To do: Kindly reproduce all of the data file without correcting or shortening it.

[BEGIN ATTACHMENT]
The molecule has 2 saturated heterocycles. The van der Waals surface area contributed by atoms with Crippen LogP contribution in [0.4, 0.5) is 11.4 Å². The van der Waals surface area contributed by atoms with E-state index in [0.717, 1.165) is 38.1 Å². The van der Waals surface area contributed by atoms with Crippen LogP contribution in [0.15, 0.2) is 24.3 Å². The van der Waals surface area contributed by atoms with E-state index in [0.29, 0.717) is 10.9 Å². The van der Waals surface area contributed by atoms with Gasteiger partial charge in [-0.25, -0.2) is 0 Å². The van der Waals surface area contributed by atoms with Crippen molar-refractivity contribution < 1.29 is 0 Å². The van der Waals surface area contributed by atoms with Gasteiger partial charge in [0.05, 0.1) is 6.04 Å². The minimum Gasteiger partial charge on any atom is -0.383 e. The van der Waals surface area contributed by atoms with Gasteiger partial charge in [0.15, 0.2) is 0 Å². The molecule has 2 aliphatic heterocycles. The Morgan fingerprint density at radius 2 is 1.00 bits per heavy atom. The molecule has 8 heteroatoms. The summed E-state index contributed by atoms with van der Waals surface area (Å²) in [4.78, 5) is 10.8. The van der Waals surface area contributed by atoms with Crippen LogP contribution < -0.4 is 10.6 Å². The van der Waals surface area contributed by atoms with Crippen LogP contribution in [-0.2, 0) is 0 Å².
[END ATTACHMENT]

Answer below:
The molecule has 2 saturated heterocycles. The van der Waals surface area contributed by atoms with Crippen LogP contribution in [0.4, 0.5) is 11.4 Å². The van der Waals surface area contributed by atoms with E-state index in [0.717, 1.165) is 38.1 Å². The van der Waals surface area contributed by atoms with Crippen LogP contribution in [0.15, 0.2) is 24.3 Å². The van der Waals surface area contributed by atoms with E-state index in [0.29, 0.717) is 10.9 Å². The van der Waals surface area contributed by atoms with Gasteiger partial charge in [-0.25, -0.2) is 0 Å². The van der Waals surface area contributed by atoms with Crippen molar-refractivity contribution < 1.29 is 0 Å². The van der Waals surface area contributed by atoms with Gasteiger partial charge in [0.05, 0.1) is 6.04 Å². The minimum Gasteiger partial charge on any atom is -0.383 e. The van der Waals surface area contributed by atoms with Gasteiger partial charge in [0.15, 0.2) is 0 Å². The molecule has 2 aliphatic heterocycles. The Morgan fingerprint density at radius 2 is 1.00 bits per heavy atom. The molecule has 8 heteroatoms. The summed E-state index contributed by atoms with van der Waals surface area (Å²) in [4.78, 5) is 10.8. The van der Waals surface area contributed by atoms with Crippen LogP contribution < -0.4 is 10.6 Å². The van der Waals surface area contributed by atoms with Crippen LogP contribution in [-0.2, 0) is 0 Å².